On this Monday morning approaching a hard-earned Christmas break (for some), you might have found it very difficult to pull yourself up out of bed.
We all know we're not alone on that front, but when it comes to why we're so tired, there's one common factor, at least according to a recent study that was published in the journal Sleep, which is now our new favourite publication.
According to the study, the main reason most people don't get enough sleep is because of work. The statistics showed that, after surveying 124,517 responses to the American Time Use Survey (ATUS) between 2003-2011, the majority of people who were not getting the minimum amount of hours in bed were giving up sleep so that they could get to work for an early start.
Of those who responded, the group that got the most sleep were the self-employed, who worked flexible times and could afford a few extra minutes here and there. The time you start work also has a big effect on how much you sleep too, with people who clock in between 9am-10am getting an average of 7.29 hours of sleep per night, while those who started before 6am were getting a mere six hours.
There are plenty of reasons that you should be getting the minimum every night, according to American Academy of Sleep Medicine President Dr Timothy Morgenthaler: "getting at least seven hours of nightly sleep is essential to be at your mental, emotional and physical best for whatever you will pour yourself into, either at work or at home."
That's not all, however, as the survey also showed that chronic sleep restricition is not only prevalent among adults (at least in the US) but that it is also "associated with increased morbidity and mortality".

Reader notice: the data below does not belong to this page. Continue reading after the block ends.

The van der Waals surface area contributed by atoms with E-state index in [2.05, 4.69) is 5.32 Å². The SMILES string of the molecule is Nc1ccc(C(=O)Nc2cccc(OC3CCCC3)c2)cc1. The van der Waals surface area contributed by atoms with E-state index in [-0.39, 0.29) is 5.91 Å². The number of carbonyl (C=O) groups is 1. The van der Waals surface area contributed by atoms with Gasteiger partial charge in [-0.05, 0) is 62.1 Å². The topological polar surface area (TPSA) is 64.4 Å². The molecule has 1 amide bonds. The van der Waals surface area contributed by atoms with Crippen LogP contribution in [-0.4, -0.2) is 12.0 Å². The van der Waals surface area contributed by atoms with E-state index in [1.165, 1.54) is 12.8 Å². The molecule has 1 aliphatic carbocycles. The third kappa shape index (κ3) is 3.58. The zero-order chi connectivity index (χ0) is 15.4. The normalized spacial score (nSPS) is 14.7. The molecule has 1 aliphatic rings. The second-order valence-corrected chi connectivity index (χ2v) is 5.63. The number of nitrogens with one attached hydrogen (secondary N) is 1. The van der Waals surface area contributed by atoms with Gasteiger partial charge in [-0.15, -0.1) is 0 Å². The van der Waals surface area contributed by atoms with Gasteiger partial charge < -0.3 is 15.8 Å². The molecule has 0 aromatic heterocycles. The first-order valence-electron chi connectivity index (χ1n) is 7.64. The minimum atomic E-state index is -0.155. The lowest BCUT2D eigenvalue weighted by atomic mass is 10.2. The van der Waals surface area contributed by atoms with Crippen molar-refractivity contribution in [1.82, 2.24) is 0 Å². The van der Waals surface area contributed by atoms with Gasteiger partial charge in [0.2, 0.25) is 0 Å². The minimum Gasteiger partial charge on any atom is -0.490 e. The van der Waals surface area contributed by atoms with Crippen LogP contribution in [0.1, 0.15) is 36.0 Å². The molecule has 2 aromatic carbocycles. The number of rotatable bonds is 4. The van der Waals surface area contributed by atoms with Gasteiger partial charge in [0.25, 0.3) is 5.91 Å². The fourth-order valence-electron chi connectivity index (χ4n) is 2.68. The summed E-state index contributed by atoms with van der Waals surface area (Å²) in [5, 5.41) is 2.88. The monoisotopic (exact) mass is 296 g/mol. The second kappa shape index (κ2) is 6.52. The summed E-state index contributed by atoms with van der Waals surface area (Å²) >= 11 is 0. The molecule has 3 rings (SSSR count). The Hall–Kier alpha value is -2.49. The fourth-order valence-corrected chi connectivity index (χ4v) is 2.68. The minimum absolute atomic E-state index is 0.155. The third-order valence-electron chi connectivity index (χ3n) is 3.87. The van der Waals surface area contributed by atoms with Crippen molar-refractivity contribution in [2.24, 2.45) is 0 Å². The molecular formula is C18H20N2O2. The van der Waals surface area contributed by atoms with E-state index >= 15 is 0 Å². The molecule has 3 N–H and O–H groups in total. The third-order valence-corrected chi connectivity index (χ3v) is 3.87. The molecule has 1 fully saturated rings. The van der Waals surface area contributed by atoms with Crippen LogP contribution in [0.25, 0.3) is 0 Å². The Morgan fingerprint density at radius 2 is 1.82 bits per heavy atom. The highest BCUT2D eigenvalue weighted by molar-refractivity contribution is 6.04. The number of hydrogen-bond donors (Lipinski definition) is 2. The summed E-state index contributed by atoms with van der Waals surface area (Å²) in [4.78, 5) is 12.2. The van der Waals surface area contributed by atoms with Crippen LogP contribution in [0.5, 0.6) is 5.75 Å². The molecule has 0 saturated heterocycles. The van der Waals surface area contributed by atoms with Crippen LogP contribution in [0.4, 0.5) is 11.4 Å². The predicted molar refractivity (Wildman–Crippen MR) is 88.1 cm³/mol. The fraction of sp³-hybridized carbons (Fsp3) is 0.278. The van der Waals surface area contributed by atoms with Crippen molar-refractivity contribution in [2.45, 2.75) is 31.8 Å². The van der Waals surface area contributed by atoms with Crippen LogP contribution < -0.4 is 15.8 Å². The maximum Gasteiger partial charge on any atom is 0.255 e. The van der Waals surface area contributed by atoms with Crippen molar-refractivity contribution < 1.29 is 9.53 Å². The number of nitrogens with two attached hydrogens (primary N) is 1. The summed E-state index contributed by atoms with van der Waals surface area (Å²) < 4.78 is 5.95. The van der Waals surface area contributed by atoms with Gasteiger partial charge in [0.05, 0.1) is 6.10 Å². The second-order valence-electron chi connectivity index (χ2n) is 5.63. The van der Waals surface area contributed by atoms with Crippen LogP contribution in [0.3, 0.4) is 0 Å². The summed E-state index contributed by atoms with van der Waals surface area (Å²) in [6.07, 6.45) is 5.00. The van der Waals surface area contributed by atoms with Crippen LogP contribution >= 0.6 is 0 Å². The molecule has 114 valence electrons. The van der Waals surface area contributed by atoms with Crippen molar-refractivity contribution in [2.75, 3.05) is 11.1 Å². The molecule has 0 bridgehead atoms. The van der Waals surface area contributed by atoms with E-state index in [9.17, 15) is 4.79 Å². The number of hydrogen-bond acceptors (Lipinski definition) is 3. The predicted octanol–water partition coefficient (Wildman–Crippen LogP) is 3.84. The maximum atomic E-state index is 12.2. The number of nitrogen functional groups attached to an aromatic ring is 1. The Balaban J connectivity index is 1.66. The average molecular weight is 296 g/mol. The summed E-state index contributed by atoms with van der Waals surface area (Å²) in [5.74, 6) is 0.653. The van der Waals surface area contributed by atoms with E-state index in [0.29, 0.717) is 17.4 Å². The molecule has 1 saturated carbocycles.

There were other reasons that the survey found we weren't getting enough sleep (time spent traveling to and from work, and activities like socializing, grooming, or watching TV) which were all also related to sleep duration, but the main culprit was work.
For every hour later that people started work, they got about an extra 20 minutes of sleep, and the main recommendation of the report makes pleasant reading for those of us who aren't morning people: "interventions to increase sleep time should concentrate on delaying the morning start time of work and educational activities (or making them more flexible)". They also suggested that we get more opportunities to sleep (again, we're big fans of that) and that there be efforts made to raise awareness of the fact that lack of sleep has an effect on health and safety.
Finally, science comes up with a good reason to tell your boss that you're going to be a few hours late today...